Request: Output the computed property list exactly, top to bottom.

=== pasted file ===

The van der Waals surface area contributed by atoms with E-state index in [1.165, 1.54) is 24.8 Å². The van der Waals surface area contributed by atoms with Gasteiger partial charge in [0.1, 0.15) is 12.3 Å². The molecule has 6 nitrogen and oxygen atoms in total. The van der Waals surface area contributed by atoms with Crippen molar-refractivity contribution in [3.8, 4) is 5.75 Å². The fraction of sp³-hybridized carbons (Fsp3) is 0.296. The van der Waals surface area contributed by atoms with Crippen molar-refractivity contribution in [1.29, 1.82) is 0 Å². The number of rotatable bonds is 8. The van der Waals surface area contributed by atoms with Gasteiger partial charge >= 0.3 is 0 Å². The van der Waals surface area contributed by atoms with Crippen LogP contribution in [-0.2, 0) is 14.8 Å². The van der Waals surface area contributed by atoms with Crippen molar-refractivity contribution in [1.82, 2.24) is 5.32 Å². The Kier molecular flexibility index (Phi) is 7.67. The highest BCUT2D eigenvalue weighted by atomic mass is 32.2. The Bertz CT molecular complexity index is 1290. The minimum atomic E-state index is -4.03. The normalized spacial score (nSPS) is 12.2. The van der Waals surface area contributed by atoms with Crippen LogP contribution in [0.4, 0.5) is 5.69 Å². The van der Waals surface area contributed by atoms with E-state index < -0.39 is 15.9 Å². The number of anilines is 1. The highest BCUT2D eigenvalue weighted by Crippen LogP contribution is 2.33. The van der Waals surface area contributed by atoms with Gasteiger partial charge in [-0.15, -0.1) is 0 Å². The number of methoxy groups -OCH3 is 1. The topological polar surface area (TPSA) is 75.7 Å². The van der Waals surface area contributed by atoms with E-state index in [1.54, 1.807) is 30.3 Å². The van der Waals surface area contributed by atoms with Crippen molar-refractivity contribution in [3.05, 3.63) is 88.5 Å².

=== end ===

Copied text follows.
The van der Waals surface area contributed by atoms with E-state index in [1.165, 1.54) is 24.8 Å². The van der Waals surface area contributed by atoms with Gasteiger partial charge in [0.1, 0.15) is 12.3 Å². The molecule has 6 nitrogen and oxygen atoms in total. The van der Waals surface area contributed by atoms with Crippen molar-refractivity contribution in [3.8, 4) is 5.75 Å². The fraction of sp³-hybridized carbons (Fsp3) is 0.296. The van der Waals surface area contributed by atoms with Crippen molar-refractivity contribution in [1.29, 1.82) is 0 Å². The number of rotatable bonds is 8. The van der Waals surface area contributed by atoms with Gasteiger partial charge >= 0.3 is 0 Å². The van der Waals surface area contributed by atoms with Crippen LogP contribution in [-0.2, 0) is 14.8 Å². The van der Waals surface area contributed by atoms with Crippen molar-refractivity contribution in [1.82, 2.24) is 5.32 Å². The Kier molecular flexibility index (Phi) is 7.67. The highest BCUT2D eigenvalue weighted by atomic mass is 32.2. The Bertz CT molecular complexity index is 1290. The minimum atomic E-state index is -4.03. The normalized spacial score (nSPS) is 12.2. The van der Waals surface area contributed by atoms with Crippen LogP contribution in [0.4, 0.5) is 5.69 Å². The van der Waals surface area contributed by atoms with E-state index < -0.39 is 15.9 Å². The number of anilines is 1. The highest BCUT2D eigenvalue weighted by Crippen LogP contribution is 2.33. The van der Waals surface area contributed by atoms with Gasteiger partial charge in [-0.15, -0.1) is 0 Å². The number of methoxy groups -OCH3 is 1. The topological polar surface area (TPSA) is 75.7 Å². The van der Waals surface area contributed by atoms with E-state index in [1.54, 1.807) is 30.3 Å². The van der Waals surface area contributed by atoms with Crippen molar-refractivity contribution in [3.05, 3.63) is 88.5 Å².